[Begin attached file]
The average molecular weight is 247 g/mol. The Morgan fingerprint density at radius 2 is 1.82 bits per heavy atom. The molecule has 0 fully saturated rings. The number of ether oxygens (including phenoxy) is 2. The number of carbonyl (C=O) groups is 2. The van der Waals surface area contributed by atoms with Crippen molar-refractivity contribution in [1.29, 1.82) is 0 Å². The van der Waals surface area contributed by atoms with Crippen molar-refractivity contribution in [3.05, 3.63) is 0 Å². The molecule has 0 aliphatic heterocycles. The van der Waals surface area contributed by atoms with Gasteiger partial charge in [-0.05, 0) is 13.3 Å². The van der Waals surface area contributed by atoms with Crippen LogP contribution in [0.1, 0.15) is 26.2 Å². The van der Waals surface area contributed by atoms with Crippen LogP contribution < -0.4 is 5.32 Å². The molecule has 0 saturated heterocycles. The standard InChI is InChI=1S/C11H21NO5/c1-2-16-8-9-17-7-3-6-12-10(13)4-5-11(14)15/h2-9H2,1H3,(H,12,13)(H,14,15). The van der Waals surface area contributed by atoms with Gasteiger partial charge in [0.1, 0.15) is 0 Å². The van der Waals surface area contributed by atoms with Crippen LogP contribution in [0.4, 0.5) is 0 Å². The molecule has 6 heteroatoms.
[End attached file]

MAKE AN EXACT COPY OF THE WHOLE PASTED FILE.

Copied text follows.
The average molecular weight is 247 g/mol. The Morgan fingerprint density at radius 2 is 1.82 bits per heavy atom. The molecule has 0 fully saturated rings. The number of ether oxygens (including phenoxy) is 2. The number of carbonyl (C=O) groups is 2. The van der Waals surface area contributed by atoms with Crippen molar-refractivity contribution in [1.29, 1.82) is 0 Å². The van der Waals surface area contributed by atoms with Crippen molar-refractivity contribution in [3.05, 3.63) is 0 Å². The molecule has 0 aliphatic heterocycles. The van der Waals surface area contributed by atoms with Gasteiger partial charge in [-0.05, 0) is 13.3 Å². The van der Waals surface area contributed by atoms with Crippen LogP contribution in [0.1, 0.15) is 26.2 Å². The van der Waals surface area contributed by atoms with Crippen LogP contribution < -0.4 is 5.32 Å². The molecule has 0 saturated heterocycles. The standard InChI is InChI=1S/C11H21NO5/c1-2-16-8-9-17-7-3-6-12-10(13)4-5-11(14)15/h2-9H2,1H3,(H,12,13)(H,14,15). The van der Waals surface area contributed by atoms with Gasteiger partial charge in [0.1, 0.15) is 0 Å². The van der Waals surface area contributed by atoms with Crippen LogP contribution in [0.4, 0.5) is 0 Å². The molecule has 6 heteroatoms.